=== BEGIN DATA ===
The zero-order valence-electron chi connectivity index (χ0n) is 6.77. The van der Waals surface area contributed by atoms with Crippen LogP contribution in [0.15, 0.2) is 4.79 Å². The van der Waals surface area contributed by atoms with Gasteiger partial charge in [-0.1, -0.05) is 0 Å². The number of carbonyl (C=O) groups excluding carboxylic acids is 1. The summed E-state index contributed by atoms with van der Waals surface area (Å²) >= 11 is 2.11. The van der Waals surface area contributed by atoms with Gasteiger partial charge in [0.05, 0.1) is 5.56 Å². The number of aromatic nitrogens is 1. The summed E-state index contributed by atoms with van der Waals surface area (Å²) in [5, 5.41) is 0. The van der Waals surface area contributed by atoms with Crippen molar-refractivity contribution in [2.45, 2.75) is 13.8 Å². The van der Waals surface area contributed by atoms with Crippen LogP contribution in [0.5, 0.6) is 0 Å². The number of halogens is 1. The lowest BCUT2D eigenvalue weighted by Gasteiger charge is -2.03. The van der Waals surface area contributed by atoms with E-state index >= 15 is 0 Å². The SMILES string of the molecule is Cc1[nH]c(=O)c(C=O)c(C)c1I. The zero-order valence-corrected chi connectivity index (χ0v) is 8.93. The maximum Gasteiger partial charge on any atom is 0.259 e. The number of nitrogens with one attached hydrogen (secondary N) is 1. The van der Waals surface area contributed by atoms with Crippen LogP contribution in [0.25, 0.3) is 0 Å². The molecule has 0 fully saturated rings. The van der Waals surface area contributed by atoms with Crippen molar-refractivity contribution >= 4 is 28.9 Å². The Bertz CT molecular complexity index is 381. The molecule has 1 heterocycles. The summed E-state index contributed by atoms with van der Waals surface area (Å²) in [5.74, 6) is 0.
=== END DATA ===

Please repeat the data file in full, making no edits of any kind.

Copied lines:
The zero-order valence-electron chi connectivity index (χ0n) is 6.77. The van der Waals surface area contributed by atoms with Crippen LogP contribution in [0.15, 0.2) is 4.79 Å². The van der Waals surface area contributed by atoms with Gasteiger partial charge in [-0.1, -0.05) is 0 Å². The number of carbonyl (C=O) groups excluding carboxylic acids is 1. The summed E-state index contributed by atoms with van der Waals surface area (Å²) >= 11 is 2.11. The van der Waals surface area contributed by atoms with Gasteiger partial charge in [0.05, 0.1) is 5.56 Å². The number of aromatic nitrogens is 1. The summed E-state index contributed by atoms with van der Waals surface area (Å²) in [5, 5.41) is 0. The van der Waals surface area contributed by atoms with Crippen molar-refractivity contribution in [2.45, 2.75) is 13.8 Å². The van der Waals surface area contributed by atoms with Crippen LogP contribution in [0.5, 0.6) is 0 Å². The number of halogens is 1. The lowest BCUT2D eigenvalue weighted by Gasteiger charge is -2.03. The van der Waals surface area contributed by atoms with E-state index >= 15 is 0 Å². The SMILES string of the molecule is Cc1[nH]c(=O)c(C=O)c(C)c1I. The zero-order valence-corrected chi connectivity index (χ0v) is 8.93. The maximum Gasteiger partial charge on any atom is 0.259 e. The number of nitrogens with one attached hydrogen (secondary N) is 1. The van der Waals surface area contributed by atoms with Crippen LogP contribution in [0.25, 0.3) is 0 Å². The molecule has 0 fully saturated rings. The van der Waals surface area contributed by atoms with Crippen molar-refractivity contribution >= 4 is 28.9 Å². The Bertz CT molecular complexity index is 381. The molecule has 1 heterocycles. The summed E-state index contributed by atoms with van der Waals surface area (Å²) in [5.74, 6) is 0.